• Sierra del Carmen

    Big Bend

    National Park Texas

Quetzalcoatlus northropi

The World's Largest Flier

An impressive exhibit in the Panther Junction Visitor Center at Big Bend National Park displays a life-size replica of the wing bones of an enormous pterosaur. The 18-foot long specimen was discovered here in Big Bend National Park and represents the second largest known flying creature ever to have existed. Its name is Quetzalcoatlus northropi.
Size comparison between pterosaur and modern car

Discovery of the Fossil

In 1971, Douglas A. Lawson, a student at the University of Texas in Austin, was performing geological field work in the park for his master’s thesis when he discovered a fossil bone eroding out of an arroyo bank. His professor, Dr. Wann Langston Jr., determined that this long, hollow, very thin-walled bone could only be from a pterosaur wing. Subsequent excavations recovered more wing bones, but unfortunately the wing must have detached from the body before being buried and fossilized, because no body bones could be found. Lawson named his discovery Quetzalcoatlus after the Mexican deity Quetzalcoatl, who was worshipped by the Aztecs in the form of a feathered snake.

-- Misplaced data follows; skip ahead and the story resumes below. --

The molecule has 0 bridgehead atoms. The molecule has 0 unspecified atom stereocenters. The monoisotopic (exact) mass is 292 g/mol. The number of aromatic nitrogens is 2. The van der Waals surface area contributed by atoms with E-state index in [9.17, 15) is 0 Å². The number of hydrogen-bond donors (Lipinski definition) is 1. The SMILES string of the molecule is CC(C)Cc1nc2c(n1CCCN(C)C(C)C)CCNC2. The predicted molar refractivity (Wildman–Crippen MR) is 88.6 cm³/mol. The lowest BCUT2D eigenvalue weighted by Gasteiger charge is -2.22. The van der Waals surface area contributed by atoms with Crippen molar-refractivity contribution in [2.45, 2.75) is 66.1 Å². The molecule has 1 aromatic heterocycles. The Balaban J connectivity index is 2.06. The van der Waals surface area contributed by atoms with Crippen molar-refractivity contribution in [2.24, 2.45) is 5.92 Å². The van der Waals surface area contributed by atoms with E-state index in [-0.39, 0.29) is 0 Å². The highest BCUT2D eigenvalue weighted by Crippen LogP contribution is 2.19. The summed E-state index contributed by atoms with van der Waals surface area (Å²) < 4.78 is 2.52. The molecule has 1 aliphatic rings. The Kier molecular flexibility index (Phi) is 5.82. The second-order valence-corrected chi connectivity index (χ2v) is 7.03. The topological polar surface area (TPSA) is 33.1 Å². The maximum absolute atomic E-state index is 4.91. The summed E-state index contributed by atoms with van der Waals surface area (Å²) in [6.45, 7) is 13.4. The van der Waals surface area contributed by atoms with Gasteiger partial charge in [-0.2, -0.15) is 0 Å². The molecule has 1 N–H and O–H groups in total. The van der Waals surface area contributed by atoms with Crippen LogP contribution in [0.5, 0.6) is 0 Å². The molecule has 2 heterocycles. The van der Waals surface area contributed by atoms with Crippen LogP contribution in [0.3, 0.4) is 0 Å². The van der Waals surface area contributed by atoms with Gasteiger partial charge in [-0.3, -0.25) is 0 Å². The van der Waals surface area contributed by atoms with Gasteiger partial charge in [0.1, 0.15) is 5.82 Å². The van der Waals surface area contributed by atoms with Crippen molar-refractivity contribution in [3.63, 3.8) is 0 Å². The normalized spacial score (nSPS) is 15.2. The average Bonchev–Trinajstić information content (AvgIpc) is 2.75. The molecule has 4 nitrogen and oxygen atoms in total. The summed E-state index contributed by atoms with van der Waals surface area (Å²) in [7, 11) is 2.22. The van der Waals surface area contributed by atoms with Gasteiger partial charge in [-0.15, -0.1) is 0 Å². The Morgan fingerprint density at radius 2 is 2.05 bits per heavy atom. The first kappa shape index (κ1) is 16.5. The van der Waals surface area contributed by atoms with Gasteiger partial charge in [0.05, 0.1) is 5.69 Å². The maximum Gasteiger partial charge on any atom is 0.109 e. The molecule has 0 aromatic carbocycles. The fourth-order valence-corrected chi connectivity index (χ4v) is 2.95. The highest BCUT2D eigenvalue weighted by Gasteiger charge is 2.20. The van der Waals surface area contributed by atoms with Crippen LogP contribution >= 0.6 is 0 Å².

Dr. Langston continued to search for and study Big Bend fossils and eventually found other specimens of Quetzalcoatlus in another part of the park. Although these specimens were smaller than the original, they were more complete and had a very impressive wingspan of at least 18 feet. Comparison of these complete specimens with the huge bones of the original Quetzalcoatlus made it possible to calculate the body size of Lawson’s specimen. This enormous pterosaur had an estimated wingspan of 36–39 feet, making it the largest known flying creature of all time. It is not yet clear whether the smaller specimens were young individuals of the large species, or whether they represent a distinct, smaller species of Quetzalcoatlus.

Did You Know?

Cooper's Store, 1940s

Local legend Hallie Stillwell once said,“Cooper’s Store was the clearing house for information; travelers always stopped to find out what had happened ahead of them.” The old store building retains this role today as the Persimmon Gap Visitor Center at the north entrance to Big Bend National Park. More...